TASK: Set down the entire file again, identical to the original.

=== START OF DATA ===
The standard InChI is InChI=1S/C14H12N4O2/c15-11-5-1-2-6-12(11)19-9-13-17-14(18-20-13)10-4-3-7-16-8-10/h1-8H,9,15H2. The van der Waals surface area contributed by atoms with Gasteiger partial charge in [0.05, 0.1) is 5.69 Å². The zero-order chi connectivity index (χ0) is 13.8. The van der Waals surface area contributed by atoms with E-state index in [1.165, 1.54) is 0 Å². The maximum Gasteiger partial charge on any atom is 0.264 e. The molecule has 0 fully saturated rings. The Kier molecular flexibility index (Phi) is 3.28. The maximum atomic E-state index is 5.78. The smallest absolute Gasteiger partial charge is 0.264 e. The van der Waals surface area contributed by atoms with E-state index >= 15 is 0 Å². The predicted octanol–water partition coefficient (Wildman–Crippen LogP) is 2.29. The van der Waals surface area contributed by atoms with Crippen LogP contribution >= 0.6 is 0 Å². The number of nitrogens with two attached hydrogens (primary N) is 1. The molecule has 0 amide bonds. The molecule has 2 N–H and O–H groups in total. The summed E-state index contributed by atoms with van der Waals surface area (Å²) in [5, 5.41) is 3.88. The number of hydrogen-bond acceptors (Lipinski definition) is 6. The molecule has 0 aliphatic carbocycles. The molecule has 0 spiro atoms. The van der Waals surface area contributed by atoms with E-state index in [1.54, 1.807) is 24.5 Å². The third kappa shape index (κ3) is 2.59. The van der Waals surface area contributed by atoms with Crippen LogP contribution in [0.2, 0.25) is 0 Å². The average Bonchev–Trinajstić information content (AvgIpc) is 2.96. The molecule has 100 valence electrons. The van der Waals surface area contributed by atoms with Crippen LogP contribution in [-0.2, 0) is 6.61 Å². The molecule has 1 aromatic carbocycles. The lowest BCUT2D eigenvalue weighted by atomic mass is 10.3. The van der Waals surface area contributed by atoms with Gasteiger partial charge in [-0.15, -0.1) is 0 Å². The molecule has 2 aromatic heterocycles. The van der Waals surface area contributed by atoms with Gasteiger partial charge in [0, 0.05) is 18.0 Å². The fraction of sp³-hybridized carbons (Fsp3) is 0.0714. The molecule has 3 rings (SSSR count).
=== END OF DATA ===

The standard InChI is InChI=1S/C14H12N4O2/c15-11-5-1-2-6-12(11)19-9-13-17-14(18-20-13)10-4-3-7-16-8-10/h1-8H,9,15H2. The van der Waals surface area contributed by atoms with Gasteiger partial charge in [0.05, 0.1) is 5.69 Å². The zero-order chi connectivity index (χ0) is 13.8. The van der Waals surface area contributed by atoms with E-state index in [1.165, 1.54) is 0 Å². The maximum Gasteiger partial charge on any atom is 0.264 e. The molecule has 0 fully saturated rings. The Kier molecular flexibility index (Phi) is 3.28. The maximum atomic E-state index is 5.78. The smallest absolute Gasteiger partial charge is 0.264 e. The van der Waals surface area contributed by atoms with E-state index >= 15 is 0 Å². The predicted octanol–water partition coefficient (Wildman–Crippen LogP) is 2.29. The van der Waals surface area contributed by atoms with Crippen LogP contribution >= 0.6 is 0 Å². The number of nitrogens with two attached hydrogens (primary N) is 1. The molecule has 0 amide bonds. The molecule has 2 N–H and O–H groups in total. The summed E-state index contributed by atoms with van der Waals surface area (Å²) in [5, 5.41) is 3.88. The number of hydrogen-bond acceptors (Lipinski definition) is 6. The molecule has 0 aliphatic carbocycles. The molecule has 0 spiro atoms. The van der Waals surface area contributed by atoms with E-state index in [1.54, 1.807) is 24.5 Å². The third kappa shape index (κ3) is 2.59. The van der Waals surface area contributed by atoms with Crippen LogP contribution in [0.2, 0.25) is 0 Å². The average Bonchev–Trinajstić information content (AvgIpc) is 2.96. The molecule has 100 valence electrons. The van der Waals surface area contributed by atoms with Crippen LogP contribution in [-0.2, 0) is 6.61 Å². The molecule has 1 aromatic carbocycles. The lowest BCUT2D eigenvalue weighted by atomic mass is 10.3. The van der Waals surface area contributed by atoms with Gasteiger partial charge in [-0.15, -0.1) is 0 Å². The molecule has 2 aromatic heterocycles. The van der Waals surface area contributed by atoms with Gasteiger partial charge in [0, 0.05) is 18.0 Å². The fraction of sp³-hybridized carbons (Fsp3) is 0.0714. The molecule has 3 rings (SSSR count).